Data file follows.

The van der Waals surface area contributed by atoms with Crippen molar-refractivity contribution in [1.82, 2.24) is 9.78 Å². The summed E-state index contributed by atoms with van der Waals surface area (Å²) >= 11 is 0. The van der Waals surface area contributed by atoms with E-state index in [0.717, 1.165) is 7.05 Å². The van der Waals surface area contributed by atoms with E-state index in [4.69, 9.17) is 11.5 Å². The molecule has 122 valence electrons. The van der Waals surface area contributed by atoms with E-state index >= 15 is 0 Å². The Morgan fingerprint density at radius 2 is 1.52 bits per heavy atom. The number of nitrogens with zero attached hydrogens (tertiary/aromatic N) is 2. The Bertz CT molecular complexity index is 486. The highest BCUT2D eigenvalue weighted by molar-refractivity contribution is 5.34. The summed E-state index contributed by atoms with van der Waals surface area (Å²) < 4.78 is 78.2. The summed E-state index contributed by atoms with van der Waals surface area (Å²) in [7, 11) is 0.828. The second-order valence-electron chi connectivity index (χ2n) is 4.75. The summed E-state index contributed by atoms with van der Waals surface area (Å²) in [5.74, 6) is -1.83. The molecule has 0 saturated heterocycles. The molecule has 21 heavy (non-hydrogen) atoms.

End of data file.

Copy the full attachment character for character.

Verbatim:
The van der Waals surface area contributed by atoms with Crippen molar-refractivity contribution in [1.82, 2.24) is 9.78 Å². The summed E-state index contributed by atoms with van der Waals surface area (Å²) >= 11 is 0. The van der Waals surface area contributed by atoms with E-state index in [0.717, 1.165) is 7.05 Å². The van der Waals surface area contributed by atoms with E-state index in [4.69, 9.17) is 11.5 Å². The molecule has 122 valence electrons. The van der Waals surface area contributed by atoms with E-state index >= 15 is 0 Å². The Morgan fingerprint density at radius 2 is 1.52 bits per heavy atom. The number of nitrogens with zero attached hydrogens (tertiary/aromatic N) is 2. The Bertz CT molecular complexity index is 486. The highest BCUT2D eigenvalue weighted by molar-refractivity contribution is 5.34. The summed E-state index contributed by atoms with van der Waals surface area (Å²) < 4.78 is 78.2. The summed E-state index contributed by atoms with van der Waals surface area (Å²) in [7, 11) is 0.828. The second-order valence-electron chi connectivity index (χ2n) is 4.75. The summed E-state index contributed by atoms with van der Waals surface area (Å²) in [5.74, 6) is -1.83. The molecule has 0 saturated heterocycles. The molecule has 21 heavy (non-hydrogen) atoms.